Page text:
"Whuff dat?" Dror said, two pieces of bread in his mouth.
"She never explained what spell she needed from Mephutozim, or why she needed it. It must have been something powerful, if a demon was the only way to gain quick access to it. Summoning demons isn't easy, yet it was still easier than actually learning the spell she wanted. And she was afraid we would be mad if we found out. I'm just wondering if it had something to do with-"
The front door burst open, and Valdimer and Dror looked up to see Berit standing at the entrance, eyes wide as if she had just seen a ghost. "You need to come and see this, Val," she said.
He stood up. "What's going on? Is everything all right?"
"Yes, sorry, there's no danger," she said, looking over her shoulder. "It's just...someone just came down the road, and he's wearing the blue rose. Our family's crest."
Valdimer's brow clenched in confusion, and he quickly followed Berit out of the inn. Dror took a few more pieces of bread and ran to catch up. They walked to the stable, where a man in full plate armor was tying up his chestnut horse. He turned around when he heard them approaching. Emblazoned on the front of his armor was not just any blue rose, but the same symbol that hung from Berit's neck. His black hair was starting to grow gray around his ears. He gave the half-elves and devilborn nearing him a questioning look.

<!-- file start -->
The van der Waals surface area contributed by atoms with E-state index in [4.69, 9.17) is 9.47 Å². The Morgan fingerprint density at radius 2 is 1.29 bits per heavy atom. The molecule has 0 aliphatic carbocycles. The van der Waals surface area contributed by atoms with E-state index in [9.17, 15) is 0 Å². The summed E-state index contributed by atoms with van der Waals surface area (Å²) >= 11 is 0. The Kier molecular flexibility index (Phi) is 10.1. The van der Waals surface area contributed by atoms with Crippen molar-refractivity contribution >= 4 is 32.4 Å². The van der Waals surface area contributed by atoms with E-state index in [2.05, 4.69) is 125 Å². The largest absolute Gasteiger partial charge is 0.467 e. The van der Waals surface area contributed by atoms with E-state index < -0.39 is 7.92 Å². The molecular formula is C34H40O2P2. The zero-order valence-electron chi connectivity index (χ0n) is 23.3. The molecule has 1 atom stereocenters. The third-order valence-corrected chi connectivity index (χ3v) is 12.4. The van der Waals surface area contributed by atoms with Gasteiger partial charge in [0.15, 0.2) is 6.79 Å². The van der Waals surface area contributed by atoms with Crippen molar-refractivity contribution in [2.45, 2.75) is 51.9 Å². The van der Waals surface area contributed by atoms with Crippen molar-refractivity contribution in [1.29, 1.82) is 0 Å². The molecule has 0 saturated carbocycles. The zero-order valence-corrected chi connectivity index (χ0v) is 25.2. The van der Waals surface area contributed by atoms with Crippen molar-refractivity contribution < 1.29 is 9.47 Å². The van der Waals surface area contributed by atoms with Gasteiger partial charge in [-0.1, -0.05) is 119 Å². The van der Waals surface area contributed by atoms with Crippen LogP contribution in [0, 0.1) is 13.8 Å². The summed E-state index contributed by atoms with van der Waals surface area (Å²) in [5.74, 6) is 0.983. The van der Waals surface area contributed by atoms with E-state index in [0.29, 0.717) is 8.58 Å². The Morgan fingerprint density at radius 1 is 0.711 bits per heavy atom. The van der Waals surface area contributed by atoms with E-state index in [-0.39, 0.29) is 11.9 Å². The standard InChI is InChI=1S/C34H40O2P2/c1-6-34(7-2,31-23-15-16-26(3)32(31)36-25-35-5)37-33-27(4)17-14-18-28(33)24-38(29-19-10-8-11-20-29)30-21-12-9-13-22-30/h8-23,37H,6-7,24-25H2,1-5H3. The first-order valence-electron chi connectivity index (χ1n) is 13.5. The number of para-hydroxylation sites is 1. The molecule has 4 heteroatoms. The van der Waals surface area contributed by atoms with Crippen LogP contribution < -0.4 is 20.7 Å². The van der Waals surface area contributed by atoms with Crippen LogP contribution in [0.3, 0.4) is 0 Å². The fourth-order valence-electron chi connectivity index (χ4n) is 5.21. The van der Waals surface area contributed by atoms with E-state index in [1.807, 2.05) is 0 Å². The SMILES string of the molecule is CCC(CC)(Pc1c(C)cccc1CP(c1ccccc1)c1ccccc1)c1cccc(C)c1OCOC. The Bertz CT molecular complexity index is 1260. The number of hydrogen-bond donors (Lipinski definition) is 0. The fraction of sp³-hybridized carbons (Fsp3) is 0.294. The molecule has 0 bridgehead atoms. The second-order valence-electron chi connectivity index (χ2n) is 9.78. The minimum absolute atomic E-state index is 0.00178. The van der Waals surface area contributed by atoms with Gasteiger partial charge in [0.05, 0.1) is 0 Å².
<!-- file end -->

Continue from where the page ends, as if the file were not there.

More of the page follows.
“Who do you work for?” Berit demanded. “Why do you bear that crest?”
“I'm sorry, I don't understand-” the man began, but Berit unclasped her brooch and thrust it towards his face. His eyes focused on the symbol it bore, the same one he had on his armor. He looked back up at them, more curious now than before. “My name is Laurence. I am a paladin of the Church of Generous Luck. We are a small, young order, but this is the symbol that represents us.”